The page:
Zen of Soaking HomePractices >Breathing Exercises
The Zen of Soaking

Breathing Exercises:.

Recommended Frequency and Duration :.

Frequency: at least once a day, but can become more as one gets accustomed to this exercise
Duration: when beginning, 5 - 10 minutes is a good starting point and can be increased, comfort and time permitting.

Overview :.Meditation

While most may take breathing for granted or consider it a basic necessity that everyone knows how to do, good breathing technique is fundamental to clearer minds, better focus, and more energy for other exercises. The purpose behind breathing exercises is to help train one's body to breathe more effectively, making more complete use of one's lung capacity. Deeper breathing is also a means by which one can better cleanse the body and open one's mind.

Abdominal Breathing :.

Those who have had formal martial arts training shoudl be familiar with this techique. However, for many, this exercise may not seem to obvious at first, but the difference in breathing effectiveness is quite significant.

For the untrained, most use chest-breathing. In other words, while the diaphragm (the large muscle region just above the stomach) is used partially, most of the muscles used for breathing are one's chest muscles expanding the rib cage outwards, then releasing to squeeze air out. The limitation with this method of breathing is that it does not promote full exchange of air within the lungs. In fact, when chest breathing, one is likely only effectively changing 50-60% of one's true lung capacity. For more demanding tasks, one will find oneself short of breath.

As opposed to relying on one's chest to breathe, instead, this exercise is meant to help one train to use one's abdomen. By using abdominal muscles as oppose to chest muscles, one can exchange much more of one's lung capacity during each breath. For those just beginning, it is not recommended to perform abdominal breathing exercises for prolonged periods of time. 5 to 10 minutes at a time should be more than adequate until the breathing becomes more natural. Nothing should feel forced or strained; if any part of the exercise begins to make one feel ill or strained, stop immediately. Properly done abdominal breathing should make one feel better, clearer headed. The abdominal breathing exercise compliments well with silent meditation.

To begin, find a quiet place where one can sit comfortably, undisturbed. Sitting on a chair or sitting on the floor/mat/cushion are all viable options. Once seated, relax one's shoulders and arms, but keep one's back, neck, and head upright. Place one's right hand upon one's abdomen and one's left hand upon the right one. Breathe deeply, but slowly inwards through the nose, expanding one's abdomen, not one's chest, to take in the air. Your hands should feel one's stomach protruding further forward as one inhales. The idea here is to "fill one's belly". One should be able to count in one's mind slowly at least until three while inhaling, otherwise one is breathing in too quickly. Feel the good, clean air enter one's body. Once one can inhale no further, hold your breath for the count of three, then slowly exhale through one's mouth using one's abdominal muscles to push out the now stale air. Feel the warm, spent air exit your body as you exhale. As with inhaling, exhaling should not be rushed; exhaling faster than the count of three means it is too quick. To ensure one is using one's abdomen, one should feel and even assist one's diaphagm by gently pushing one's hands inwards during the exhale. Once one can exhale no further, pause for the count of three, the repeat, always inhaling through the nose and exhaling through the mouth. For those just beginning, repeat this 10-20 times or for five minutes, whichever feels comfortable. Those more comfortable may continue for as long as time permits.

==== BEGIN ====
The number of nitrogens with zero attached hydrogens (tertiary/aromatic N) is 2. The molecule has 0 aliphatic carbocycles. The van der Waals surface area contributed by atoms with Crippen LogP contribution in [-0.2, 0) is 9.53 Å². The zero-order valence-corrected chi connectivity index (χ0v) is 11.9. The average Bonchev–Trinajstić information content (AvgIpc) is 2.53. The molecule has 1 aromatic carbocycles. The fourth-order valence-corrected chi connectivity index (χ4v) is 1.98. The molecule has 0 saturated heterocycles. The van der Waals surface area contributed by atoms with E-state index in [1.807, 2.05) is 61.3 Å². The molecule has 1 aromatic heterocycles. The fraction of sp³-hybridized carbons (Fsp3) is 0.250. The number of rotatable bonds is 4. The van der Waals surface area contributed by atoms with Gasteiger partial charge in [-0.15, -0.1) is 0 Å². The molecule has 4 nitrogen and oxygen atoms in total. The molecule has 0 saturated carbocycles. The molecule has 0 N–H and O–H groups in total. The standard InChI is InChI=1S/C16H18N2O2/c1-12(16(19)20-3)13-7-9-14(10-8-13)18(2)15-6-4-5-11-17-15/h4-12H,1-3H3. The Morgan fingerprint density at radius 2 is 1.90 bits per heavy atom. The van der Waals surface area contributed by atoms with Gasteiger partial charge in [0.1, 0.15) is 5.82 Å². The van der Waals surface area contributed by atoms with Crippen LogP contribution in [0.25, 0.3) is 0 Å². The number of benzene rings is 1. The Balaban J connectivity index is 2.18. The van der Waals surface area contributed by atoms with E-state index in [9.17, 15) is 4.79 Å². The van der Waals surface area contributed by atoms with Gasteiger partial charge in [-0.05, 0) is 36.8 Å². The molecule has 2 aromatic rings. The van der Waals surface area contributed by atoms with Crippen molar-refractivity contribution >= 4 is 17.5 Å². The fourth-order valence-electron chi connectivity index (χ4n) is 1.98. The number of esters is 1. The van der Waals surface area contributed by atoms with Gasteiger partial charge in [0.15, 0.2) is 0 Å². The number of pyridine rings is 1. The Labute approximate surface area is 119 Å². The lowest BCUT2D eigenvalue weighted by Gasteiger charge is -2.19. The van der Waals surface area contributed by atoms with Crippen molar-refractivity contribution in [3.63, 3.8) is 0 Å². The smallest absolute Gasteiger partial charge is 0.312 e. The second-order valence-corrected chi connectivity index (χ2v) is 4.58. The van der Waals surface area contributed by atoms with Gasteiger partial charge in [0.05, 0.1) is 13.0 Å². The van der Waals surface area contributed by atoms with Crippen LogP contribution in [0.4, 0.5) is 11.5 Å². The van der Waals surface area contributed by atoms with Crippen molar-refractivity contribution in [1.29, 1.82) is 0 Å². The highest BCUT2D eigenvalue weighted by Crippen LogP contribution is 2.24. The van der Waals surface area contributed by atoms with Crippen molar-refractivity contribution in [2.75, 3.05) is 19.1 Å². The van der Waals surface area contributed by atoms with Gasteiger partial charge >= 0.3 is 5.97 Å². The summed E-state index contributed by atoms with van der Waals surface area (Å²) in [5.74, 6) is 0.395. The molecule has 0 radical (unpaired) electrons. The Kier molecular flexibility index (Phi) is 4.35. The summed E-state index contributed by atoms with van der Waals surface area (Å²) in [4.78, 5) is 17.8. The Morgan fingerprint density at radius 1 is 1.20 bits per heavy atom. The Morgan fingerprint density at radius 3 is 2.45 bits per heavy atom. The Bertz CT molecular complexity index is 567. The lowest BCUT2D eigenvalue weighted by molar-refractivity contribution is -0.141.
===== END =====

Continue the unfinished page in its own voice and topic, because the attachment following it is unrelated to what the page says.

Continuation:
When inhaling, the tip of one's tongue should lightly touch the roof of one's mouth. While exhaling, the one's tongue should press gently on the back of one's bottom front teeth.

Some Details on the Process :.

Inhaling through one's nose allows the air entering the body to be warmed and moistened by the nasal passage before entering the lungs. This warmer, moister air is much more pleasing to the lung as opposed to air entering via the mouth. A few deep breaths in through the mouth and one's throat will feel parched, dried uncomfortably by the incoming air.

Pausing after the full inhale gives the body a chance to exchange the oxygen and carbon dioxide in the blood with that in the lungs. Breathing too quickly can lead to hyperventilation which, interestingly enough, causes a drop in internal carbon dioxide levels that actually makes it harder for the blood to deliver oxygen to the rest of the body. While carbon dioxide is typically considered a waste product from respiration, a base level is still needed in the blood, otherwise cells will suffocate since the blood would hold onto bound oxygen too tightly.

Breathing out through the mouth allows one to complete the cycle of exchanging as much of the air within one's air passages as possible. The warmed, moistened air from the lungs further moistens the back of the throat and mouth as it exits while the larger opening of one's mouth allows for smoother airflow out of the body.

Points to Remember :.

  • use abdominal muscles to control breathing speed and depth, chest should hardly move if at all during the breathing process
  • inhale slowly through the nose; tip of tongue touching roof of the mouth
  • hold breath for the count of three
  • exhale slowly through the mouth, tip of tongue touching back of bottom teeth
  • count to three before inhaling again

Zen of Soaking Logo small